Evercore Partners Your Best Buy for the M&A Megatrend

by Hilary Kramer | May 16, 2011 12:28 pm

After the 2008 financial crisis, merger and acquisition activity plunged.  But recently, things have perked-up.  Just look at Microsoft (NASDAQ: MSFT[1]) last week, which paid a hefty $8.5 billion for Skype.

But this is only one of many recent deals.  Others include AT&T’s (NYSE:T[2]) $39 billion acquisition of T-Mobile from Deutsche Telekom, the Nasdaq OMX Group (NASDAQ:NDAQ[3])- IntercontinentalExchange (NYSE:ICE[4]) joint $11.1 billion bid for the NYSE (NYSE:NYX[5]) and Berkshire Hathaway’s (NYSE:BRK-B[6]) $9.2 billion purchase of Lubrizol (NYSE:LZ[7]).

No doubt, the dealmaking has boosted the fortunes of investment banks, such as Evercore Partners (NYSE:EVR[8]).  In fact, the firm is the advisor on the three deals mentioned.  While Evercore is still a small firm, it has been able to compete effectively against giants like Morgan Stanley (NYSE:MS[9]) and Goldman Sachs (NYSE:GS[10]).

How is this possible?  There are several key reasons.  First of all, Evercore has a top-notch team.  At the helm is Roger Altman, who is a legend in M&A.

But the firm has been aggressive in recruiting talent as well.  This became much easier during the past couple years because layoffs on Wall Street and restructurings.

Next, Evercore has a laser-focus on M&A services.  That is, it does not have a trading operation which can result in conflicts of interests.  As a result, clients often feel more confident with Evercore’s counsel.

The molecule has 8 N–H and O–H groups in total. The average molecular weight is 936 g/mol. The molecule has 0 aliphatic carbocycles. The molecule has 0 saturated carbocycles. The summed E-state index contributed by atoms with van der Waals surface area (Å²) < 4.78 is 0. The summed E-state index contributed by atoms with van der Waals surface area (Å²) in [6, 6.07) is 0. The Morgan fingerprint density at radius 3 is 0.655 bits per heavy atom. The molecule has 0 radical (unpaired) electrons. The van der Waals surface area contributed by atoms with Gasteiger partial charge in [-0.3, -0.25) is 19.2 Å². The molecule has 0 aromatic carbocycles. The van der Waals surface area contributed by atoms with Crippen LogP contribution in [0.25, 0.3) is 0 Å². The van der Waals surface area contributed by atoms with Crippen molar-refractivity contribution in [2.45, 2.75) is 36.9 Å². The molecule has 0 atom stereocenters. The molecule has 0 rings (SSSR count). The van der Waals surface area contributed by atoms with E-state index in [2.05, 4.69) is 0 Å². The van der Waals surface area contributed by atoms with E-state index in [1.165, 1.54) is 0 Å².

All in all, the strategy is paying off.  In the latest quarter, Evercore posted earnings of $11.4 million, up 9.6% for the past year.  Investment banking revenues hit $80.6 million, which was an all-time high.

So far, it looks like the M&A boom is still in the early stages, with perhaps four to five years left in the cycle.  Consider that Altman thinks that transaction volume will be higher than the $4 trillion reached in 2007.  Some of the drivers include an improving economy, cheap credit, large cash positions and globalization.

Despite all this, the shares of Evercore are up only about 8% this year, to $36.47.  Yet based on the deals in the pipeline as well as the likelihood of snagging other substantial transactions, I think the shares are fairly valued at $50.

As of this writing, Hilary Kramer was recommending Evercore to her GameChanger newsletter subscribers.

  1. MSFT: http://studio-5.financialcontent.com/investplace/quote?Symbol=MSFT
  2. T: http://studio-5.financialcontent.com/investplace/quote?Symbol=T
  3. NDAQ: http://studio-5.financialcontent.com/investplace/quote?Symbol=NDAQ
  4. ICE: http://studio-5.financialcontent.com/investplace/quote?Symbol=ICE
  5. NYX: http://studio-5.financialcontent.com/investplace/quote?Symbol=NYX
  6. BRK-B: http://studio-5.financialcontent.com/investplace/quote?Symbol=BRK-B
  7. LZ: http://studio-5.financialcontent.com/investplace/quote?Symbol=LZ
  8. EVR: http://studio-5.financialcontent.com/investplace/quote?Symbol=EVR
  9. MS: http://studio-5.financialcontent.com/investplace/quote?Symbol=MS
  10. GS: http://studio-5.financialcontent.com/investplace/quote?Symbol=GS

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